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Many people think that waiting tables is just something to do until the job of their dreams comes along. If you are interested in food, look forward to meeting new people, and like to make them comfortable, you might consider a career in food service. You can work in a diner, swanky restaurant, hotel, or resort. You can become the host or hostess, the dining room manager, or a chef, or you can open your own restaurant.

Waiting jobs are available all over the country, in all sizes of restaurants. If you are just starting out, you might try working at a diner that serves breakfast and lunch. In these establishments, your mistakes will be forgiven as you learn the tricks of the trade. You could then graduate to serving dinners at fancier establishments. They require much more experience and knowledge of food, but the rewards—in the form of tips—are often greater.

Waiters and waitresses greet customers, take their orders, serve the beverages and food, add up the check, and clean the area to make it ready for the next group. Before and after a shift, they may also do side work—like cleaning ketchup and mustard containers, filling salt and pepper shakers, washing sugar jars, sweeping, mopping, and polishing—to get the restaurant ready to open or to close down.

Before a dinner shift, waiters and waitresses may also need to learn from the chef or restaurant manager the specials for the evening. This requires a basic understanding about how food is prepared. The waiter or waitress must also be prepared to make recommendations to customers who may not know what they want. Food service is not a job for the weak: Waiters and waitresses are on their feet most of the time they are working. They carry heavy plates, balance glasses on trays, and serve hot coffee. It is important to have both stamina and strength.

With all this work, waiters and waitresses must put on a pleasant face to the public. Food servers are the people who have direct contact with customers, and they are the ones who take the blame if the food is late or isn't prepared properly. They should have a good memory to avoid mixing up orders, to remember who has regular and who has decaffeinated coffee, and to know what the regulars want before they order. Waiters and waitresses should also know how to add up the bill without using a calculator.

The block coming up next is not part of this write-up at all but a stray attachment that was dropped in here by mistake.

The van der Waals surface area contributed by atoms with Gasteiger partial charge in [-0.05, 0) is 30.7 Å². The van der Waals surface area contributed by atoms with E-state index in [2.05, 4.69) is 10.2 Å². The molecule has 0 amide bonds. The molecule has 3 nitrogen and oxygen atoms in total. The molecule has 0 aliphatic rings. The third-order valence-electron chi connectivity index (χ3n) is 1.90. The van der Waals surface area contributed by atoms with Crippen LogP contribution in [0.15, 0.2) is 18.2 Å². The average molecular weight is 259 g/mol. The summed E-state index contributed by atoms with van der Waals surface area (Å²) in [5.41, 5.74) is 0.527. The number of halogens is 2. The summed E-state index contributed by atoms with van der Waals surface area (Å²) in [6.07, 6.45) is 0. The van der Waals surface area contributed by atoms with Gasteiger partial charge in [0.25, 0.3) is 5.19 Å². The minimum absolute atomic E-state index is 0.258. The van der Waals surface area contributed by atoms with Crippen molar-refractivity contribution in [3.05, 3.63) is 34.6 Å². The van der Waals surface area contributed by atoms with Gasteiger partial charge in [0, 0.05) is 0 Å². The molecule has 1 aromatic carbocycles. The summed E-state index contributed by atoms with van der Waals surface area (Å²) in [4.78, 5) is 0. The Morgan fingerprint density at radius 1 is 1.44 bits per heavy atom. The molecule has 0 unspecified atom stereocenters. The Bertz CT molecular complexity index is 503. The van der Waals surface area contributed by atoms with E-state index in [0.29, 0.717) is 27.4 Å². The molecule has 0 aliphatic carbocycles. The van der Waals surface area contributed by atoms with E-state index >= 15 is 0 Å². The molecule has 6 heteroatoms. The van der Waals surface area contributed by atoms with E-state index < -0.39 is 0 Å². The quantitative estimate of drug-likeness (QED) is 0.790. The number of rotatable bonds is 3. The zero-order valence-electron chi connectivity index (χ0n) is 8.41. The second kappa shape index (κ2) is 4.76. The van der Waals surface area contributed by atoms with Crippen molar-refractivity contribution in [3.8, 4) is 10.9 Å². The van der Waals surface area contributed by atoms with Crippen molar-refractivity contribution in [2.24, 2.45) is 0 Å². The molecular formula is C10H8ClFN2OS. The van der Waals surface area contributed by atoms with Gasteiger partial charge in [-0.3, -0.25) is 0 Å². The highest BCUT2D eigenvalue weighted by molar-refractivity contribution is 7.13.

Most of the training is on-the-job. Before they start, waiters and waitresses should memorize the menu and learn the abbreviations that the kitchen uses. With practice and observation, a waiter or waitress can learn to carry three or more plates, or two pots of coffee and a pitcher of water.

Waiters and waitresses may be asked for their opinions on the meals they serve, or about what goes into them. The staff should have tried everything so they can answer the questions. In establishments that have specials, the staff must memorize these dishes on a daily basis. Waiters and waitresses must multitask, as customers often request coffee, a clean spoon, or a glass of juice as a waiter or waitress passes by with an armload of orders. Those who can survive this with a smile on their face will be rewarded.

Education and Training

There are no educational requirements to be a waiter or a waitress. Some cities may have you take a food-handling test. Larger restaurants may give you a few days of training, or you may “shadow” a more established member of the waitstaff. In smaller diners, you are handed an apron and an order pad and are sent out on your own.

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